The Network Credo: “Have you got your Tickets YET?”Presented to the Houston Coatings Society as well as numerous Rotary Clubs by Dr. Lydia M. Frenzel, Past District Govenor of 5190, Rotary Club of Ione, CA.
Distribute RAFFLE TICKETS FOR LIFE- why- all organizations are raising funds- they are always selling raffle tickets.
HAVE you GOT your Tickets yet? There are no refunds on your tickets to your destination in life.
Tonight, I want to share with you what Rotary and being a member of a service club, means to me and what membership in SSPC, NACE, the WJTA, and the Houston Coatings Society might mean to you. Rotary is based on sharing vocational experiences and Service Above Self. At The Houston Coatings Society meetings, you are sharing vocational experiences and volunteering time and service to your profession. You are building a legacy of service unique to your members and the vocations that you follow. I am delighted to be here with you tonight.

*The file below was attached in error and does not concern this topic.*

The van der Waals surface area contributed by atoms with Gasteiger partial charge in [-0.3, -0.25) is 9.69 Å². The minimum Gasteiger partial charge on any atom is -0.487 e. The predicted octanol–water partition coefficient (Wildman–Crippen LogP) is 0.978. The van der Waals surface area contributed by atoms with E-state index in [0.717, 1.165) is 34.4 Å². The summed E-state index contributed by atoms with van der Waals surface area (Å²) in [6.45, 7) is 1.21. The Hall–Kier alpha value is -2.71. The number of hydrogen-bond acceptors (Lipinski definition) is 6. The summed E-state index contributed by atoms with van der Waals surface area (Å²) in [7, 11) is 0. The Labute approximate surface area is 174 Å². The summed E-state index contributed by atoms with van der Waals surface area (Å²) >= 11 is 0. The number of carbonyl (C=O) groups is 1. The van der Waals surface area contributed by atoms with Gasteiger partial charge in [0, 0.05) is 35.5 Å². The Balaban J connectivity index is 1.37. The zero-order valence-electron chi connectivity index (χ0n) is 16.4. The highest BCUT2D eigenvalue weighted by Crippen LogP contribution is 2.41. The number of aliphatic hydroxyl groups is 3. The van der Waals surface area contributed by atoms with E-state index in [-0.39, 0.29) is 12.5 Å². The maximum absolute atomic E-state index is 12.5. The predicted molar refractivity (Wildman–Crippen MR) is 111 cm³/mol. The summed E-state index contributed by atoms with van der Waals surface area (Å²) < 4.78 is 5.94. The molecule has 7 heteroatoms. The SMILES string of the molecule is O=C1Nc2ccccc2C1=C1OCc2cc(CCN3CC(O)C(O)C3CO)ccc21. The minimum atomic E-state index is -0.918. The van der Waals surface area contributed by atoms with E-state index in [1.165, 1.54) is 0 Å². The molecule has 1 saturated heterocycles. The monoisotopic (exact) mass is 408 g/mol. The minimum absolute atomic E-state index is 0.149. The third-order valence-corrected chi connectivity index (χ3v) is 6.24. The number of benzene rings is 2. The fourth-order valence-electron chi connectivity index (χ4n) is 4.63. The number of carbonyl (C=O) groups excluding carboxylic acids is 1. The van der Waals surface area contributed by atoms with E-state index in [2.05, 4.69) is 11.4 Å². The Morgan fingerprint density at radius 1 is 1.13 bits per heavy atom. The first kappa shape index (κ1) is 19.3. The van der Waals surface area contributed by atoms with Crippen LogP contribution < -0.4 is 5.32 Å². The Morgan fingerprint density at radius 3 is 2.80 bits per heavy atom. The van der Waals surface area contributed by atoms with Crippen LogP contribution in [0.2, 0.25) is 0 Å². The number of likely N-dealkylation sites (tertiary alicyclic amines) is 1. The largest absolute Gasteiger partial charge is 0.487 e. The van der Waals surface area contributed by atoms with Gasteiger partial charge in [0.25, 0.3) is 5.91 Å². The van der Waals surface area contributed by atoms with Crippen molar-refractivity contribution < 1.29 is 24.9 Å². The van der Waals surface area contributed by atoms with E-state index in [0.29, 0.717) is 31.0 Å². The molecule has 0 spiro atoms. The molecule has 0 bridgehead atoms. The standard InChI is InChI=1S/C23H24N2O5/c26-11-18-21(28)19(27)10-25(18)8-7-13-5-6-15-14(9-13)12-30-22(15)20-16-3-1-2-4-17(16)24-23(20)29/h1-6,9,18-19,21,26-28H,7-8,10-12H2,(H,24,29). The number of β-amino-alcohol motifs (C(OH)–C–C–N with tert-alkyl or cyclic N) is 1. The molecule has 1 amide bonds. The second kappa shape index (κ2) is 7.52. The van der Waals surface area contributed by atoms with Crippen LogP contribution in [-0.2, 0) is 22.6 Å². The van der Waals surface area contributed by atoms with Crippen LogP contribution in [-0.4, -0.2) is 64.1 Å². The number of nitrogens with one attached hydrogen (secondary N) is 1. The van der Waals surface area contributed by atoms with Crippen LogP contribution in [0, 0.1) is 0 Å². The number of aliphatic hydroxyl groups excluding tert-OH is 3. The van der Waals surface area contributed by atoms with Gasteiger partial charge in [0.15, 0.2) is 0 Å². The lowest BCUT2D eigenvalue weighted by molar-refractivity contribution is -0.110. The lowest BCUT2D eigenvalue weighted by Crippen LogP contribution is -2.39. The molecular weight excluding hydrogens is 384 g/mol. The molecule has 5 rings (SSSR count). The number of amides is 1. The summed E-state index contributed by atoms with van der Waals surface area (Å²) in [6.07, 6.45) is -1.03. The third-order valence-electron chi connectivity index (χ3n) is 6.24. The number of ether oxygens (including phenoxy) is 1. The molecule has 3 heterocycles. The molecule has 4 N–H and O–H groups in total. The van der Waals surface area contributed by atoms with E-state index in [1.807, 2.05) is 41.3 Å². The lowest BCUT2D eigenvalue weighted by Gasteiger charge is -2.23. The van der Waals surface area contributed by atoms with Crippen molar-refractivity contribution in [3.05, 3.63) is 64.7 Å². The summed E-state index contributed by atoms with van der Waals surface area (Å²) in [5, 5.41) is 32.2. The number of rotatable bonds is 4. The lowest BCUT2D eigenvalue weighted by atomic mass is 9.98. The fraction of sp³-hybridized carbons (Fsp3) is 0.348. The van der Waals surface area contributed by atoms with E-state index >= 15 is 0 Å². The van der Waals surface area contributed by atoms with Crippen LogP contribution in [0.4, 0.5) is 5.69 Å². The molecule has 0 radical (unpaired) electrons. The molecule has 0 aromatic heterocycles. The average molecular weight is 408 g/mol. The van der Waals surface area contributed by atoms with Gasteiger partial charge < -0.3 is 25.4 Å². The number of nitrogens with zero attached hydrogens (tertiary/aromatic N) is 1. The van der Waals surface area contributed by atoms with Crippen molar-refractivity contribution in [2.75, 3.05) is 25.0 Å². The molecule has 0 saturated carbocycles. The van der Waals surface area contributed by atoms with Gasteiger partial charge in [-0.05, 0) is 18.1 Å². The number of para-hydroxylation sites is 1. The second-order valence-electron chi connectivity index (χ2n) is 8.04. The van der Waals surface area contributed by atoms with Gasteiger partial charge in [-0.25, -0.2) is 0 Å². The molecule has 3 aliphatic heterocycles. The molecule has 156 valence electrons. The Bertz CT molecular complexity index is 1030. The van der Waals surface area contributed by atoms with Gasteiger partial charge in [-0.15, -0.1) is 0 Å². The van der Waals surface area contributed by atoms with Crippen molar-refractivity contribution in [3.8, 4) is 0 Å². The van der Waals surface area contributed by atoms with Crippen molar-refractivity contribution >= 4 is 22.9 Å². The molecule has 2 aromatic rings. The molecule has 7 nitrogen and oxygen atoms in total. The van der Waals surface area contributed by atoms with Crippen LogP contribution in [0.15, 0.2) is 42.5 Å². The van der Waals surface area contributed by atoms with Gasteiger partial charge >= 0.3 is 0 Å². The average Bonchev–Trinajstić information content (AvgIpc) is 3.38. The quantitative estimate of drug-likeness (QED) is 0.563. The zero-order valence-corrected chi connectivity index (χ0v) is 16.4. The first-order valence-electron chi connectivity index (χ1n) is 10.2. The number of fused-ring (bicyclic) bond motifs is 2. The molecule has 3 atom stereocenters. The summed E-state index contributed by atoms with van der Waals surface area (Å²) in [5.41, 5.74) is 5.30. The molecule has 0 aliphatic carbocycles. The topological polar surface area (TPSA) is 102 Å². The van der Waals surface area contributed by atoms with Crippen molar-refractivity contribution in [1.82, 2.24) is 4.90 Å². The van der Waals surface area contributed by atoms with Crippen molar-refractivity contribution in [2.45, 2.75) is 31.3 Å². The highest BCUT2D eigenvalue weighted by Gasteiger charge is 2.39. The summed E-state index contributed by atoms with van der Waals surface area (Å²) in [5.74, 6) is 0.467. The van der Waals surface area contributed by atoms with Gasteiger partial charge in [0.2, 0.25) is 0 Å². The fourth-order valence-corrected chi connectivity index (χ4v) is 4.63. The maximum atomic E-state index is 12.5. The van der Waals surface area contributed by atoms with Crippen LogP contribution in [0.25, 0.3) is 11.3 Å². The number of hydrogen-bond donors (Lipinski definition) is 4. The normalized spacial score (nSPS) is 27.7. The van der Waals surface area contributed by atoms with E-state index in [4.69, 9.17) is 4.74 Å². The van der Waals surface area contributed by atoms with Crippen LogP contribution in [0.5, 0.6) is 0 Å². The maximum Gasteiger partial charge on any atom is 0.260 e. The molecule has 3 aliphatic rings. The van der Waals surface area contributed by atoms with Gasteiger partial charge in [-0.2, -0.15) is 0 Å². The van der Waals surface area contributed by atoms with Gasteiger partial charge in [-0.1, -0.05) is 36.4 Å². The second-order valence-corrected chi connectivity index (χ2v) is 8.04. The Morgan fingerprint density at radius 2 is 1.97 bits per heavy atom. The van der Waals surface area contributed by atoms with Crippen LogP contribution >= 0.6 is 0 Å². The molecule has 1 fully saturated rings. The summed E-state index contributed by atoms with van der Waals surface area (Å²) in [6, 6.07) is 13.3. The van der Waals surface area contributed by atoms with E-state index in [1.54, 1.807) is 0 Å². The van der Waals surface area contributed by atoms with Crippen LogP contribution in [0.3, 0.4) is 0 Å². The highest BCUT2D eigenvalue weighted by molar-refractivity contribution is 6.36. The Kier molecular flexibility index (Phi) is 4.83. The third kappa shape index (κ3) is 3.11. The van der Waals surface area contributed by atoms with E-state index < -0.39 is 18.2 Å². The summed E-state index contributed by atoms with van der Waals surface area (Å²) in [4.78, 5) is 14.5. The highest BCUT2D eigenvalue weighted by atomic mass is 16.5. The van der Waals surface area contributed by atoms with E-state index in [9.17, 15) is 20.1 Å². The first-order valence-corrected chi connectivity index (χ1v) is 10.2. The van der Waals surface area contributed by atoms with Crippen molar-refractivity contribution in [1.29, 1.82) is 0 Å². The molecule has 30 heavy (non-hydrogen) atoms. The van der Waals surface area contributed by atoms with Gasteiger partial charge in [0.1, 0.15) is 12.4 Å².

I continue to find parallels between what I do in my business and what I do as a Rotarian. Networking is an overused term, but the concept is vital to your career development. In particular, I have reeducated myself with respect to the meaning of networking. Networking is my continuous improvement initiative. I want to share with you my most recent thoughts on networking.
My business experience began in the Oil Patch in the Gulf Coast region. I moved from being a chemistry professor in the academic world to the research director of an international petroleum company in southern Louisiana. In those days, in the heart of the Louisiana swamps, men-only Petroleum Clubs were the places where deals were cut. I quickly learned that “it is hard to remember the objective is to drain the swamp when you are up to your ass in alligators.”